Yellowknife student a finalist for $100K award

Last modified: January 5, 2019 at 12:54pm

Sir John Franklin High School student Emma Willoughby is a national finalist for a $100,000 Loran Award.

Willoughby is one of 88 students shortlisted from 5,089 applicants for the award, which is given to students based on their character, volunteer experience, and leadership potential.

She’ll be off to Toronto over February 1 and 2 for national selections, after which the Loran Scholars Foundation will choose 34 of the 88 students to receive the full award – which includes stipends, tuition waivers, mentorship, summer internship funding, and annual retreats and forums.


As Willoughby is a finalist, she will automatically receive a $5,000 award even if she isn’t named a Loran Scholar.

“I was definitely shocked at first,” the Grade 12 student told Cabin Radio.

“I never expected to make it this far. You always hope you will, but you don’t think it will happen to you. Now that I’ve had time to think and reflect on it, I’m really excited.”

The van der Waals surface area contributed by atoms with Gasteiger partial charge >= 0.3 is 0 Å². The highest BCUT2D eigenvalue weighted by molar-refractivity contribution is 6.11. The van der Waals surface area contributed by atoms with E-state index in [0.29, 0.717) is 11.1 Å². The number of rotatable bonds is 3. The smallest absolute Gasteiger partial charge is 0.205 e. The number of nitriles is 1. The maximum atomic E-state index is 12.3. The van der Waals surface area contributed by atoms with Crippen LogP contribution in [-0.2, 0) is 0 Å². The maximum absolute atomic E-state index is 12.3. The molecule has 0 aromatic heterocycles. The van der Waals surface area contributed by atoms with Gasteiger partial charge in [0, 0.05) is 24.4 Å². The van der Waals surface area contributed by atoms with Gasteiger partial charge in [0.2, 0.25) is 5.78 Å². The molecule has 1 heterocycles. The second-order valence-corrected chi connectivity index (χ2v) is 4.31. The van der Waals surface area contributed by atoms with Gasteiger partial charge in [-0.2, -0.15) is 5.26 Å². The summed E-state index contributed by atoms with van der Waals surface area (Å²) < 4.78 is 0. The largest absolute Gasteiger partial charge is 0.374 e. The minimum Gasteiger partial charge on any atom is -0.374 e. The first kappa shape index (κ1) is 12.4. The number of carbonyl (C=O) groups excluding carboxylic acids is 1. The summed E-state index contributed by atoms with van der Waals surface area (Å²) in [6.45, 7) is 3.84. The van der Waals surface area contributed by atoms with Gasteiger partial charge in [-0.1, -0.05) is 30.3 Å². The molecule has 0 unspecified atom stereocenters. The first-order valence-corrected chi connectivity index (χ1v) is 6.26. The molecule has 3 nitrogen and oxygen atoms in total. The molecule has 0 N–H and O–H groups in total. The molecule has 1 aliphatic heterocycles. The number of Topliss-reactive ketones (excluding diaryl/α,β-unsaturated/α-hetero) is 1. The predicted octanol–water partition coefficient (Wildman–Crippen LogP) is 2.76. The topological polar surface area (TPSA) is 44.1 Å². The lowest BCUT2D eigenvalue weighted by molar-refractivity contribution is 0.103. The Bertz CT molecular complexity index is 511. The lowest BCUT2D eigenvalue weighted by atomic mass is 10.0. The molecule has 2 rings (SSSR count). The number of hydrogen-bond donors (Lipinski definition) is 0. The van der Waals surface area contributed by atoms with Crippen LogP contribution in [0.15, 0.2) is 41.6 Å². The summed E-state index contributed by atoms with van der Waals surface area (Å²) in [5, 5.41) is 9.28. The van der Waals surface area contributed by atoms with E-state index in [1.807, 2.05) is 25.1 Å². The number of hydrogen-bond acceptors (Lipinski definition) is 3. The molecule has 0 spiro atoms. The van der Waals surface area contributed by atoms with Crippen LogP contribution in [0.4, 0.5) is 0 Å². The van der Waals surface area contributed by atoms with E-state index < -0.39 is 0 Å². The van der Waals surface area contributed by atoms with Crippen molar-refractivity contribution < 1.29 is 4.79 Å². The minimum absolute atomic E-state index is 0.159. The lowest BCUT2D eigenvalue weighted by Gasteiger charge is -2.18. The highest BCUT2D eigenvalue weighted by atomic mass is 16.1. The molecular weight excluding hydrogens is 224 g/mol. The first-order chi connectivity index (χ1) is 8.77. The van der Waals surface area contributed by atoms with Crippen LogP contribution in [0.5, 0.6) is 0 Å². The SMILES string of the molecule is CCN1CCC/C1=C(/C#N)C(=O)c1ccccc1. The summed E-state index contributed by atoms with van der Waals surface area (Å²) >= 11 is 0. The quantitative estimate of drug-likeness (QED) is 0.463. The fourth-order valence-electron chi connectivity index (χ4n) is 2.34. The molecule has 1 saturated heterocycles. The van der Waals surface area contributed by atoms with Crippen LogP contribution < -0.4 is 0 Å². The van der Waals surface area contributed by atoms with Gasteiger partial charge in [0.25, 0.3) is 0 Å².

Leadership volunteer

The Loran Scholars Foundation was formed in 1988. Its founders felt that while academic and sporting excellence at student level were well-funded, excellence in leadership and other talents received less attention.

The main award, valued at approximately $100,000 over four years, includes a $10,000 annual stipend plus a matching tuition waiver and a range of other opportunities and benefits.


In addition to securing a nomination from her school, Willoughby wrote several essays on her leadership experience for the award application process.

She believes volunteering as a coach at GOBall over the past few years – where she teaches sportsmanship and confidence to young girls in the girls-only basketball program – strengthened her application.

Willoughby has also worked for Northern Youth Leadership over the past two summers, helping to run on-the-land camps.

Previous winner

After finding out she was a semi-finalist in mid-November, Willoughby completed five regional interviews with the committee that represents the three territories.


Now she just has national selections to attend in Toronto, and expects to find out soon afterwards if she’s a Loran Scholar.

Willoughby has already won one national award. In 2016, while in Grade 9, she took first place in a nationwide photography contest for youth aged five to 29.

The photo, which shows a pair of beaded Dene mitts on the seat of a snowmobile, won that year’s Passages Canada Imagine Culture Photo Contest.

Almost three years later, she is applying to universities and looking to her future.

“I’m hoping to go into education or international development,” she said.